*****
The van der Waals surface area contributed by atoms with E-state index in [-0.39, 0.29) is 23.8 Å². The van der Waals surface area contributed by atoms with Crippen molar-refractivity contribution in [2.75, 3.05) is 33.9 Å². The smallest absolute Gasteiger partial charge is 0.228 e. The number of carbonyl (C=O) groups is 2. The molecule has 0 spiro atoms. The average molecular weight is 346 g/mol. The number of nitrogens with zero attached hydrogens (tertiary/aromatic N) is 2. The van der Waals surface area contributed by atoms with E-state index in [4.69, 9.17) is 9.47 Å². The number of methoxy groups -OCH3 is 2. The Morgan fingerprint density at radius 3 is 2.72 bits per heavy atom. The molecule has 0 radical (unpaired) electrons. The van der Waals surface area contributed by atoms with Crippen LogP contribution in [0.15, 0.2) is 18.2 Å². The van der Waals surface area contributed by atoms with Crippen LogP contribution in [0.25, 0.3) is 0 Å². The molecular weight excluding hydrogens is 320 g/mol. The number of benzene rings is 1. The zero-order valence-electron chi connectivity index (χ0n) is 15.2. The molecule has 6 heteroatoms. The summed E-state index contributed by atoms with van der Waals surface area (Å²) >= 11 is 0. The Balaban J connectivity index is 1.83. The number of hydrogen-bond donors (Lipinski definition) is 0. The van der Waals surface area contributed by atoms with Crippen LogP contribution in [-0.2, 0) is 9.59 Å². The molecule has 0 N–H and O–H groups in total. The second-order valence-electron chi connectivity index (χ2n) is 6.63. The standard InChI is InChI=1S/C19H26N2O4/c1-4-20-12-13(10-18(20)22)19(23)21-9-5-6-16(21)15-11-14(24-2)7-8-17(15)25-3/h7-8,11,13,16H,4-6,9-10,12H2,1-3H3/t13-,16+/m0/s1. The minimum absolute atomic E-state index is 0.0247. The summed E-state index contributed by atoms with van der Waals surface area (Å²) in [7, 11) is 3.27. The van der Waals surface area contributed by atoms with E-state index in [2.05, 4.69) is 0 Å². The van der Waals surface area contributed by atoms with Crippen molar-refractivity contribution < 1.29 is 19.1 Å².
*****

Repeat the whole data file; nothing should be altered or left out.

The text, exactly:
The van der Waals surface area contributed by atoms with E-state index in [-0.39, 0.29) is 23.8 Å². The van der Waals surface area contributed by atoms with Crippen molar-refractivity contribution in [2.75, 3.05) is 33.9 Å². The smallest absolute Gasteiger partial charge is 0.228 e. The number of carbonyl (C=O) groups is 2. The molecule has 0 spiro atoms. The average molecular weight is 346 g/mol. The number of nitrogens with zero attached hydrogens (tertiary/aromatic N) is 2. The van der Waals surface area contributed by atoms with E-state index in [4.69, 9.17) is 9.47 Å². The number of methoxy groups -OCH3 is 2. The Morgan fingerprint density at radius 3 is 2.72 bits per heavy atom. The molecule has 0 radical (unpaired) electrons. The van der Waals surface area contributed by atoms with Crippen LogP contribution in [0.15, 0.2) is 18.2 Å². The van der Waals surface area contributed by atoms with Crippen LogP contribution in [0.25, 0.3) is 0 Å². The molecular weight excluding hydrogens is 320 g/mol. The number of benzene rings is 1. The zero-order valence-electron chi connectivity index (χ0n) is 15.2. The molecule has 6 heteroatoms. The summed E-state index contributed by atoms with van der Waals surface area (Å²) >= 11 is 0. The Balaban J connectivity index is 1.83. The number of hydrogen-bond donors (Lipinski definition) is 0. The van der Waals surface area contributed by atoms with Crippen LogP contribution in [-0.2, 0) is 9.59 Å². The molecule has 0 N–H and O–H groups in total. The second-order valence-electron chi connectivity index (χ2n) is 6.63. The standard InChI is InChI=1S/C19H26N2O4/c1-4-20-12-13(10-18(20)22)19(23)21-9-5-6-16(21)15-11-14(24-2)7-8-17(15)25-3/h7-8,11,13,16H,4-6,9-10,12H2,1-3H3/t13-,16+/m0/s1. The minimum absolute atomic E-state index is 0.0247. The summed E-state index contributed by atoms with van der Waals surface area (Å²) in [7, 11) is 3.27. The van der Waals surface area contributed by atoms with E-state index in [2.05, 4.69) is 0 Å². The van der Waals surface area contributed by atoms with Crippen molar-refractivity contribution < 1.29 is 19.1 Å².